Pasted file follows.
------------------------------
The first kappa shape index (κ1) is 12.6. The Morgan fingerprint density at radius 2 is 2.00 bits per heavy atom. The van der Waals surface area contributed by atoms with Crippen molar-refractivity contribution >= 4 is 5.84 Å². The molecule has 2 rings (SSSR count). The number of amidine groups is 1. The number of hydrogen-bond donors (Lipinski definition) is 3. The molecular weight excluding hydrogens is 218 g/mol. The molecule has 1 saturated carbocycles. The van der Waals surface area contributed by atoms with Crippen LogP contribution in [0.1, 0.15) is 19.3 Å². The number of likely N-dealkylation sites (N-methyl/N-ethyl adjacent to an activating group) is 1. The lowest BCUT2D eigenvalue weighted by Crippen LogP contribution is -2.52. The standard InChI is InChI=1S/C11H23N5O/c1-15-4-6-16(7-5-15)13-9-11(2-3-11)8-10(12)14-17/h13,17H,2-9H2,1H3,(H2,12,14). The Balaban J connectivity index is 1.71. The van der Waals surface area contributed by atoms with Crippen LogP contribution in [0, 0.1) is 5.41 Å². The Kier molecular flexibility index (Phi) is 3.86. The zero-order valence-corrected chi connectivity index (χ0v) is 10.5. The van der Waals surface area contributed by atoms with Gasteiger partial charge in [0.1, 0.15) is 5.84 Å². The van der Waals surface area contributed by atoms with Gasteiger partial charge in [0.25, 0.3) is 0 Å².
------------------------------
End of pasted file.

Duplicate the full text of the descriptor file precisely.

The first kappa shape index (κ1) is 12.6. The Morgan fingerprint density at radius 2 is 2.00 bits per heavy atom. The van der Waals surface area contributed by atoms with Crippen molar-refractivity contribution >= 4 is 5.84 Å². The molecule has 2 rings (SSSR count). The number of amidine groups is 1. The number of hydrogen-bond donors (Lipinski definition) is 3. The molecular weight excluding hydrogens is 218 g/mol. The molecule has 1 saturated carbocycles. The van der Waals surface area contributed by atoms with Crippen LogP contribution in [0.1, 0.15) is 19.3 Å². The number of likely N-dealkylation sites (N-methyl/N-ethyl adjacent to an activating group) is 1. The lowest BCUT2D eigenvalue weighted by Crippen LogP contribution is -2.52. The standard InChI is InChI=1S/C11H23N5O/c1-15-4-6-16(7-5-15)13-9-11(2-3-11)8-10(12)14-17/h13,17H,2-9H2,1H3,(H2,12,14). The Balaban J connectivity index is 1.71. The van der Waals surface area contributed by atoms with Crippen LogP contribution in [0, 0.1) is 5.41 Å². The Kier molecular flexibility index (Phi) is 3.86. The zero-order valence-corrected chi connectivity index (χ0v) is 10.5. The van der Waals surface area contributed by atoms with Gasteiger partial charge in [0.1, 0.15) is 5.84 Å². The van der Waals surface area contributed by atoms with Gasteiger partial charge in [0.25, 0.3) is 0 Å².